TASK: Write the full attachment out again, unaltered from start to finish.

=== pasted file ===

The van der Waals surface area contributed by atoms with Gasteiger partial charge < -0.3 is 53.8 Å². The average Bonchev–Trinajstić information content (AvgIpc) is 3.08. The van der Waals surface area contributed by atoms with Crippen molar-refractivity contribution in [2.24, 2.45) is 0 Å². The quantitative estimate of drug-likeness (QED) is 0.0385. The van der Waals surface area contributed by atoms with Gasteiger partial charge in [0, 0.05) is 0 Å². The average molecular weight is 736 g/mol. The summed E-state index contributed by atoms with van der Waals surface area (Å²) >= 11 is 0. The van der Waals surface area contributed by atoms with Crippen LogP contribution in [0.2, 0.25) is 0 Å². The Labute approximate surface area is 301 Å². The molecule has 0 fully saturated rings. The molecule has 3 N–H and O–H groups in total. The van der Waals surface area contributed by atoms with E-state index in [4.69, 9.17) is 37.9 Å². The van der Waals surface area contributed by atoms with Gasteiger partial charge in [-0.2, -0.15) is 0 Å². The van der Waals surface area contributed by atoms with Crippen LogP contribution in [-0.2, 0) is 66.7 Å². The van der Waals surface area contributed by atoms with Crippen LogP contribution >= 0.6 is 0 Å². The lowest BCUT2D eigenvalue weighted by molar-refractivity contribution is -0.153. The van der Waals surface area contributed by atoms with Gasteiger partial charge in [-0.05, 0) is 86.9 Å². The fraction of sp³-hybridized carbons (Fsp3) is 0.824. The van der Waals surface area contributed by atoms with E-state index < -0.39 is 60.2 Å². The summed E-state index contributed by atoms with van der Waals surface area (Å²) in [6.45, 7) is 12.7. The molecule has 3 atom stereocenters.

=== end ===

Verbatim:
The van der Waals surface area contributed by atoms with Gasteiger partial charge < -0.3 is 53.8 Å². The average Bonchev–Trinajstić information content (AvgIpc) is 3.08. The van der Waals surface area contributed by atoms with Crippen molar-refractivity contribution in [2.24, 2.45) is 0 Å². The quantitative estimate of drug-likeness (QED) is 0.0385. The van der Waals surface area contributed by atoms with Gasteiger partial charge in [0, 0.05) is 0 Å². The average molecular weight is 736 g/mol. The summed E-state index contributed by atoms with van der Waals surface area (Å²) >= 11 is 0. The van der Waals surface area contributed by atoms with Crippen LogP contribution in [0.2, 0.25) is 0 Å². The Labute approximate surface area is 301 Å². The molecule has 0 fully saturated rings. The molecule has 3 N–H and O–H groups in total. The van der Waals surface area contributed by atoms with E-state index in [4.69, 9.17) is 37.9 Å². The van der Waals surface area contributed by atoms with Gasteiger partial charge in [-0.2, -0.15) is 0 Å². The van der Waals surface area contributed by atoms with Crippen LogP contribution in [-0.2, 0) is 66.7 Å². The van der Waals surface area contributed by atoms with Crippen LogP contribution >= 0.6 is 0 Å². The lowest BCUT2D eigenvalue weighted by molar-refractivity contribution is -0.153. The van der Waals surface area contributed by atoms with Gasteiger partial charge in [-0.05, 0) is 86.9 Å². The fraction of sp³-hybridized carbons (Fsp3) is 0.824. The van der Waals surface area contributed by atoms with E-state index < -0.39 is 60.2 Å². The summed E-state index contributed by atoms with van der Waals surface area (Å²) in [6.45, 7) is 12.7. The molecule has 3 atom stereocenters.